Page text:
A Tale of Two Gigs

On the 28th and 29th of September I played two gigs: the Summer’s End Prog rock festival and the inaugural Steampunk Convivial at the Crossness sewage works.

I’m very glad there is no obligation to choose a favourite because both were great gigs.

The weekend also got me thinking about the tension between being an artist and having to afford boring but necessary things like food and a home. I travelled to Summer’s End with amiable man-mountain and certified good-egg Matt Stevens. We talked about the difficulties of being a musician, chiefly the economic realities. I have never attempted to make a living from my music and don’t particularly see why any artist should expect to – this is culture not commerce- but it was interesting to consider as we travelled on far too many trains to Chepstow.

Summer’s End consisted of two sets: one ‘busking’ in the middle of Chepstow, the other on the ‘acoustic stage’ (actually a section of Chepstow school dinner hall) between the full band sets.

Here’s a vid:

And here’s a review.

I enjoyed playing, but more than that it was great to catch up with friends and meet in the flesh several people who I’d previously only known on facebook. There was a very genial atmosphere and lots of lovely people – much like at the Crossness Convivial.

Here I performed as part of almost a cabaret that included steampunk morris dancing, umbrella fencing and of course the ubiquitous tea-duelling.

There are differences between prog crowds and steampunks – the clothing being an obvious one: band t-shirts versus the full retro-futuristic, neo-victorian be-goggled glory of the steampunk. More than that, steampunk is a cultural wosame that clearly appeals to a wider demographic: there were far more young people and women in attendance at Crossness than Summer’s End.

However there are also real and joyful similarities. Both are sub-cultures that are fuelled by enthusiasts. Steampunk has its costumes, model makers, tesla coils and tea-duellers but prog is equally as vibrant. Instead of silly costumes, prog has podcasters, collectors and of course musicians (all right, and a few silly costumes).

In both there are products for sale – cds, records, tickets and endless things with cogs on but make no mistake there is no-one making money from any of this (in the sense of cold-hard capitalism. There are very various lovely little niche businesses). This is culture not commerce. And it’s bloody marvellous.

Is it Prog, or is it Neo-skank Hardprog?

I’ve just started marketing my new album – including sending it to people who write about prog. Yup, I’ve taken the plunge and chosen to openly use that most contentious of terms ‘prog’.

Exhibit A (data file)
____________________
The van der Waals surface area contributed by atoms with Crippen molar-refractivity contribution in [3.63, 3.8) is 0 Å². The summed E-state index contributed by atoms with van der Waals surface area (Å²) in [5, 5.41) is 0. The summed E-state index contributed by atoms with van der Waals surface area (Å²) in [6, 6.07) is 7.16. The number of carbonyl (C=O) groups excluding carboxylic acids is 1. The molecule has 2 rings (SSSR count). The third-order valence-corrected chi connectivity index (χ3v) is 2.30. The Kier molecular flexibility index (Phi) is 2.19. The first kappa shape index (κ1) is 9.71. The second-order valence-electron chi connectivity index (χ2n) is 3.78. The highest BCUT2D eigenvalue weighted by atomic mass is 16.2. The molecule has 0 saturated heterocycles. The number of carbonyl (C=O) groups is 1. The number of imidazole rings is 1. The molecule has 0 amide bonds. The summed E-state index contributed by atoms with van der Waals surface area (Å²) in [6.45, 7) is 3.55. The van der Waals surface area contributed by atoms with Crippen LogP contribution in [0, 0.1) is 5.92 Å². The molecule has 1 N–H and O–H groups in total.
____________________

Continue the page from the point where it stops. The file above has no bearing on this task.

My name is Tom Slatter and I make prog rock music.

Why should I be wary of the term?

Certainly not because I want to be able say ‘my music doesn’t fit into categories – it transcends them’ I’m not quite that pretentious, and my music definitely fits into some rather obvious categories.

Also, not because ‘prog’ is an unfashionable term. I’m not writing top 40 pop after all, the mainstream does not beckon.

No, I’m a little wary of the term ‘prog’ because a few times I’ve seen a certain section of prog fandom engage in discussions about what is or is not prog – and discussions like that are always tedious. You know the sort, those who really care whether Deep Purple are hard rock or heavy metal, who really care whether you’re prog metal or just complicated, overlong metal. Whether you’re progressive – or just prog. Dull, dull, dull.

Being the pretentious muso that I am, my unversity dissertation was on genre distinctions in heavy metal – In particular comparing thrash metal to the NWOBHM.

Yes, I know, I know,

However while researching that I came across Running with the Devil by Robert Walser. This is a great book for anyone interested in heavy metal and sociology (isn’t that all of us?). From this I took the idea of continuums of genre, which is a much more useful idea than strict categories. Think of a continuum that runs from prog to not prog, or from heavy to not heavy. You can place different songs, bands, movements along those axis.

Much more useful than ‘It’s soft trance progcore,’ ‘no it isn’t it’s nervecore hardprog,’ ‘Rubbish, they’re clearly Clockpunk nanocore’


Making up imaginary genre names is fun.

What point was I making?

Oh yeah, my music is on the prog spectrum, somewhere near where it crosses the English singer-songwriter spectrum.

That’s the point.


Heavy Slab.